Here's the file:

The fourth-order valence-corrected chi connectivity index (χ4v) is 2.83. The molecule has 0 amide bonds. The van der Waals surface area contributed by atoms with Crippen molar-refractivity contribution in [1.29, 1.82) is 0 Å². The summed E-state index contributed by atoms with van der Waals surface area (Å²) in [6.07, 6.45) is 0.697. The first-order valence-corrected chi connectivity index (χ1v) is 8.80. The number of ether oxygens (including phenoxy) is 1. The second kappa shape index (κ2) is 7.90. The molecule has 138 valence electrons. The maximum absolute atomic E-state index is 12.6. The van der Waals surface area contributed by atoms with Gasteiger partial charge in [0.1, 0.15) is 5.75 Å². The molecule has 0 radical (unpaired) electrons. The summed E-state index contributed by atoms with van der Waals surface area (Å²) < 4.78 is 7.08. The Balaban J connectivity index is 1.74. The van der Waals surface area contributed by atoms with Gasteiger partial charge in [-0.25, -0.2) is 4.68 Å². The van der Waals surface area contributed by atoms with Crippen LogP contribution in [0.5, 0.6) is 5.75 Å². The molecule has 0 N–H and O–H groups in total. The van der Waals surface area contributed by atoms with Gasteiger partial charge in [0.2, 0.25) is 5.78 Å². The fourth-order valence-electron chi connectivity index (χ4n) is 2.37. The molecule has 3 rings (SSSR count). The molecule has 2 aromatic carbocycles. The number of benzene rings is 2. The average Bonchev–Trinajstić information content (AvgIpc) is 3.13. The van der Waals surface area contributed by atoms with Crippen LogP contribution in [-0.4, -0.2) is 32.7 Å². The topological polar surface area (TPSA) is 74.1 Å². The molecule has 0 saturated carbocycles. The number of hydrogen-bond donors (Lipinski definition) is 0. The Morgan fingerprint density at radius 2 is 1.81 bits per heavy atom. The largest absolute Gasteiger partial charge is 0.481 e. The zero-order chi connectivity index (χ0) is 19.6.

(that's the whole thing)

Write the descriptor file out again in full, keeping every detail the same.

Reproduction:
The fourth-order valence-corrected chi connectivity index (χ4v) is 2.83. The molecule has 0 amide bonds. The van der Waals surface area contributed by atoms with Crippen molar-refractivity contribution in [1.29, 1.82) is 0 Å². The summed E-state index contributed by atoms with van der Waals surface area (Å²) in [6.07, 6.45) is 0.697. The first-order valence-corrected chi connectivity index (χ1v) is 8.80. The number of ether oxygens (including phenoxy) is 1. The second kappa shape index (κ2) is 7.90. The molecule has 138 valence electrons. The maximum absolute atomic E-state index is 12.6. The van der Waals surface area contributed by atoms with Gasteiger partial charge in [0.1, 0.15) is 5.75 Å². The molecule has 0 radical (unpaired) electrons. The summed E-state index contributed by atoms with van der Waals surface area (Å²) < 4.78 is 7.08. The Balaban J connectivity index is 1.74. The van der Waals surface area contributed by atoms with Gasteiger partial charge in [-0.25, -0.2) is 4.68 Å². The van der Waals surface area contributed by atoms with Crippen LogP contribution in [0.5, 0.6) is 5.75 Å². The molecule has 0 N–H and O–H groups in total. The van der Waals surface area contributed by atoms with Gasteiger partial charge in [0.2, 0.25) is 5.78 Å². The fourth-order valence-electron chi connectivity index (χ4n) is 2.37. The molecule has 3 rings (SSSR count). The molecule has 2 aromatic carbocycles. The number of benzene rings is 2. The average Bonchev–Trinajstić information content (AvgIpc) is 3.13. The van der Waals surface area contributed by atoms with Crippen LogP contribution in [-0.4, -0.2) is 32.7 Å². The topological polar surface area (TPSA) is 74.1 Å². The molecule has 0 saturated carbocycles. The number of hydrogen-bond donors (Lipinski definition) is 0. The Morgan fingerprint density at radius 2 is 1.81 bits per heavy atom. The largest absolute Gasteiger partial charge is 0.481 e. The zero-order chi connectivity index (χ0) is 19.6.